CAUSE/EFFECT: Possibility and Consequence in Story and Verse

Suppose one day you come home to an empty apartment. Suppose it’s a Saturday and a late afternoon sun is shining through an open kitchen window in a way that allows you to now see certain outlines: this is where a telephone used to be, on that wall hung a tomato soup can portrait, over there was once an welcome mat. Suppose then you move to the bedroom to find the mattress stripped (exposing the rude lumps of wear) only to appreciate a half-empty closet with hangers swinging in the breeze. Suppose the thought…hangers…as in for hanging…as in…once hung. Now suppose when you walk through the living room picturing a love seat next to a dog sleeper, you imagine sitting in a bright café with a friend in a breezy hour much like this, maybe one, two, or perhaps three years ago. And suppose, as you were there talking with this friend, you knew deep down the affair was going to eventually play out the way that it has: no telephone, no soup can, no mat, the same lumpy mattress, a half empty closet…no dog. Supposing all this: would you still want to feel then what you feel now?


In order to pull off a satisfying ending, sometimes we have to leave ourselves open to the possibility that cause and effect is an unanswered question (as I’ve attempted in the previous narrative). On other occasions, however, we can take a page from the master storytellers and poets to invert consequence by exposing the reader to those most unexpected narrative experiences (as with the pieces by Tim O’Brien and Charles Bukowski below).


One morning in late July, while we were out on patrol near LZ Gator, Lee Strunk and Dave Jensen got into a fistfight. It was about something stupid – a missing jackknife – but even so the fight was vicious. For a while it went back and forth, but Dave Jenson was much bigger and much stronger, and eventually he wrapped an arm around Strunk’s neck and pinned him down and kept hitting him on the nose. He hit him hard. And he didn’t stop. Strunk’s nose made a sharp snapping sound, like a firecracker, but even then Jensen kept hitting him, over and over, quick stiff punches that did not miss. It took three of us to pull him off. When it was over, Strunk had to be choppered back to the rear, where he had his nose looked after, and two days later, he rejoined us wearing a metal splint and lots of gauze.

In any other circumstance it might’ve ended there. But this was Vietnam, where guys carried guns, and Dave Jensen started to worry. It was mostly in his head. There were no threats, no vows of revenge, just a silent tension between them that made Jensen take special precautions. On patrol he was careful to keep track of Strunk’s whereabouts. He dug his foxholes on the far side of the perimeter; he kept his back covered; he avoided situations that might put the two of them alone together. Eventually, after a week of this, the strain began to create problems. Jensen couldn’t relax. Like fighting two different wars, he said. No safe ground: enemies everywhere. No front or rear. At night he had trouble sleeping – a skittish feeling – always on guard, hearing strange noises in the dark, imagining a grenade rolling into his foxhole or the tickle of a knife against his ear. The distinction between good guys and bad guys disappeared for him. Even in times of relative safety, while the rest of us took it easy, Jensen would be sitting with his back against a stone wall, weapon across his knees, watching Lee Strunk with quick, nervous eyes. It got to the point finally where he lost control. Something must’ve snapped. One afternoon he began firing his weapon into the air, yelling Strunk’s name, just firing and yelling, and it didn’t stop until he’d rattled off an entire magazine of ammunition. We were all flat on the ground. Nobody had the nerve to go near him. Jensen started to reload, but then suddenly he sat down and held his head in his arms and wouldn’t move. For two or three hours he simply sat there.’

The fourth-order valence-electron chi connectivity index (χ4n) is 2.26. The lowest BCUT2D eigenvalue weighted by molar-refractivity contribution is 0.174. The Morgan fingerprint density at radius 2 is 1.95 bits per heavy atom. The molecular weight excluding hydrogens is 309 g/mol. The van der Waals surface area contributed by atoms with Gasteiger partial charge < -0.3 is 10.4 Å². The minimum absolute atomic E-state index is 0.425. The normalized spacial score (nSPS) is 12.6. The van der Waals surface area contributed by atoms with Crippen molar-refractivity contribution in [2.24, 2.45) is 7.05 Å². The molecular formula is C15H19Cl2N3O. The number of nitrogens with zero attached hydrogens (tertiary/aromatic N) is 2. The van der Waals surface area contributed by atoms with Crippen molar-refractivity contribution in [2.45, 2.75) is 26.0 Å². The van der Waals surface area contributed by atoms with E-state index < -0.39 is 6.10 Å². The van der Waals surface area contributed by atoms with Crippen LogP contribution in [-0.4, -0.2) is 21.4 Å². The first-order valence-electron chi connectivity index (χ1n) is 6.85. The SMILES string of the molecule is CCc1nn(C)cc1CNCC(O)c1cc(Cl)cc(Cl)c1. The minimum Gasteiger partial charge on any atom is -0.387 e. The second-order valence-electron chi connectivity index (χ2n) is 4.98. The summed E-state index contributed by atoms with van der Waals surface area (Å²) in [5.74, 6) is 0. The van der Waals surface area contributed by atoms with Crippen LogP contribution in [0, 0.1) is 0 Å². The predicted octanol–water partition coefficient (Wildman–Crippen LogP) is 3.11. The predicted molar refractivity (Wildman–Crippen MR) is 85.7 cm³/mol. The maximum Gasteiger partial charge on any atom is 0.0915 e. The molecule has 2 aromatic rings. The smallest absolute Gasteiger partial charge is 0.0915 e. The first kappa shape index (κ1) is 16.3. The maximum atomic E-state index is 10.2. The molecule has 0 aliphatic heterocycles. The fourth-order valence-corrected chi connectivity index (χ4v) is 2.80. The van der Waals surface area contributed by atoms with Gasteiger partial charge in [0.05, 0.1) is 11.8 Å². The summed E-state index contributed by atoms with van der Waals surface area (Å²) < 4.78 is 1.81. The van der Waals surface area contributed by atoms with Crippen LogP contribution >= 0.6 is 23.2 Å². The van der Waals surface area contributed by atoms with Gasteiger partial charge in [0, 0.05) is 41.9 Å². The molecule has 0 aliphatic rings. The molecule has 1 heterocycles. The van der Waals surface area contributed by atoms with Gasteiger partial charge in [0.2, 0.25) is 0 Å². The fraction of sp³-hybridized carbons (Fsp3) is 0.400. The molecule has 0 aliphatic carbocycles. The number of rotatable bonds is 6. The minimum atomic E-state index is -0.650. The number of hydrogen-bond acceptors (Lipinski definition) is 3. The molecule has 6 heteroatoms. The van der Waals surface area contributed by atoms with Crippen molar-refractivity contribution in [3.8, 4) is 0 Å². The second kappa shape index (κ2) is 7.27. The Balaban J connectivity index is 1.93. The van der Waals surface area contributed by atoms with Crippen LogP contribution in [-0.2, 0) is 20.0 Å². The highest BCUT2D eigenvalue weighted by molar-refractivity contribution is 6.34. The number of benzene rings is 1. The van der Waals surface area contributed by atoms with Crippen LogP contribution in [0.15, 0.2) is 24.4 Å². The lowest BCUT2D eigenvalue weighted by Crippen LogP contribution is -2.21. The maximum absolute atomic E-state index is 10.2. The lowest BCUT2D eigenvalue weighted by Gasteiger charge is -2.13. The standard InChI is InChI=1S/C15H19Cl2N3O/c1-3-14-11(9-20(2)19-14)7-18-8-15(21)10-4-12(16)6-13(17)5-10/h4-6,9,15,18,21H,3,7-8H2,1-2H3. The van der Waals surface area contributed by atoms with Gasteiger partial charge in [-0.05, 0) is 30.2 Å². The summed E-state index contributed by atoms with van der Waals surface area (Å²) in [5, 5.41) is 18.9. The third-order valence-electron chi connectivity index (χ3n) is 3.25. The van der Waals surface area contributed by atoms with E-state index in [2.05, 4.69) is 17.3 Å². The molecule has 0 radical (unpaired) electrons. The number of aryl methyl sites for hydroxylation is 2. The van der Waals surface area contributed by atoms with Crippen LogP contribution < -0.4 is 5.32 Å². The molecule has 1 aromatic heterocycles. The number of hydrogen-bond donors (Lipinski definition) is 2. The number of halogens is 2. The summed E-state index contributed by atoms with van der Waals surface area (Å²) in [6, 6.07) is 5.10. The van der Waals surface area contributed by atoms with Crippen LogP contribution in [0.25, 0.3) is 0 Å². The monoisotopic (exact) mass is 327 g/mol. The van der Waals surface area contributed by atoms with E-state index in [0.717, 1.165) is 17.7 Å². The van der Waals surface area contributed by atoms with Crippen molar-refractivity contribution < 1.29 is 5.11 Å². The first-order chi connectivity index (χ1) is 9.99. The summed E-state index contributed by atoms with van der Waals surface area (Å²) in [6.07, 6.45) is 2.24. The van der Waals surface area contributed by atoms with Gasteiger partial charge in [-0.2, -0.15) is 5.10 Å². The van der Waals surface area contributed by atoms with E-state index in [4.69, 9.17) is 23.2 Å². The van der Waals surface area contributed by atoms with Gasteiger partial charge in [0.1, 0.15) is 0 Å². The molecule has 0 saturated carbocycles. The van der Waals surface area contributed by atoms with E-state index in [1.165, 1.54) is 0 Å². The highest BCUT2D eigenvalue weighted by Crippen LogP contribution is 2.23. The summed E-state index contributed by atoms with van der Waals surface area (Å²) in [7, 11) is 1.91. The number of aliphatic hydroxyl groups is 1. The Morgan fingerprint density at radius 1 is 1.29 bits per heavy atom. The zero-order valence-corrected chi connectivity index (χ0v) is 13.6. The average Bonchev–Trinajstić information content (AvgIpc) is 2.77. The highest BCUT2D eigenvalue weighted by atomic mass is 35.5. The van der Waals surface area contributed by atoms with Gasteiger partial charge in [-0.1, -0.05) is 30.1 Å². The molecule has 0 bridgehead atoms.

But that wasn’t the bizarre part.

Because late that same night he borrowed a pistol, gripped it by the barrel, and used it like a hammer to break his own nose.

Afterward, he crossed the perimeter to Lee Strunk’s foxhole. He showed him what he’d done and asked if everything was square between them.

Strunk nodded and said, Sure, things were square.

But in the morning Lee Strunk couldn’t stop laughing. “The man’s crazy,” he said. “I stole his fucking jackknife.”

- Tim O’Brien

Cause And Effect

the best often die by their own hand
just to get away,
and those left behind
can never quite understand
why anybody
would ever want to
get away

- Charles Bukowski

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About the Author

Stace Budzko has been published or is forthcoming in Blip, Southeast Review, Versal, Upstreet, Necessary Fiction, Norton Anthology of Hint Fiction, Press 53, PANK, Hobart, elimae, The Los Angeles Review, Night Train, The Collagist, Rose Metal Press Field Guide to Flash Fiction, Flash Fiction Forward, Brevity & Echo, Quick Fiction and elsewhere. The screen adaptations of his stories have received numerous honors and showcases as well. At present, he is a writing instructor at Emmanuel College and writer-in-residence at the Institute of Contemporary Art, Boston.

See other articles by Stace Budzko
by Stace Budzko



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